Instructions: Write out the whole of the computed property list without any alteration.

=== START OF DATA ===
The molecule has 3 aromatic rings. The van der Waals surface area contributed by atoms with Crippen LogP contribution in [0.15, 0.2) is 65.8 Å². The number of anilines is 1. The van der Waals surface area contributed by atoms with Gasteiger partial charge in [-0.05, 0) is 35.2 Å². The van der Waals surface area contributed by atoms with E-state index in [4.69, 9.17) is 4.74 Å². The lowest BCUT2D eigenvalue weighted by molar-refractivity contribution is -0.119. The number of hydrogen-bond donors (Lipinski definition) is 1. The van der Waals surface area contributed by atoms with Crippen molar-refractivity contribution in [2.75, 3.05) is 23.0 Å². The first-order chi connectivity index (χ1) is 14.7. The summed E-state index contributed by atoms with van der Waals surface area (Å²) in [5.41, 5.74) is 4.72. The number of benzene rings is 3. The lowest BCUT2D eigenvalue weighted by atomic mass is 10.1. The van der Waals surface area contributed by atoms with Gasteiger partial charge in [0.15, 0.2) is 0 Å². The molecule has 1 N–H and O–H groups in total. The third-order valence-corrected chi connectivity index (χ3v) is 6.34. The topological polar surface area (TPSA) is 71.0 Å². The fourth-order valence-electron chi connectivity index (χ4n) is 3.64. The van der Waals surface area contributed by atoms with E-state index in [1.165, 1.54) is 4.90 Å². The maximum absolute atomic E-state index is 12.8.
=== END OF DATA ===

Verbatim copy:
The molecule has 3 aromatic rings. The van der Waals surface area contributed by atoms with Crippen LogP contribution in [0.15, 0.2) is 65.8 Å². The number of anilines is 1. The van der Waals surface area contributed by atoms with Gasteiger partial charge in [-0.05, 0) is 35.2 Å². The van der Waals surface area contributed by atoms with E-state index in [4.69, 9.17) is 4.74 Å². The lowest BCUT2D eigenvalue weighted by molar-refractivity contribution is -0.119. The number of hydrogen-bond donors (Lipinski definition) is 1. The van der Waals surface area contributed by atoms with Crippen molar-refractivity contribution in [2.75, 3.05) is 23.0 Å². The first-order chi connectivity index (χ1) is 14.7. The summed E-state index contributed by atoms with van der Waals surface area (Å²) in [5.41, 5.74) is 4.72. The number of benzene rings is 3. The lowest BCUT2D eigenvalue weighted by atomic mass is 10.1. The van der Waals surface area contributed by atoms with Gasteiger partial charge in [0.15, 0.2) is 0 Å². The molecule has 1 N–H and O–H groups in total. The third-order valence-corrected chi connectivity index (χ3v) is 6.34. The topological polar surface area (TPSA) is 71.0 Å². The fourth-order valence-electron chi connectivity index (χ4n) is 3.64. The van der Waals surface area contributed by atoms with E-state index in [1.165, 1.54) is 4.90 Å². The maximum absolute atomic E-state index is 12.8.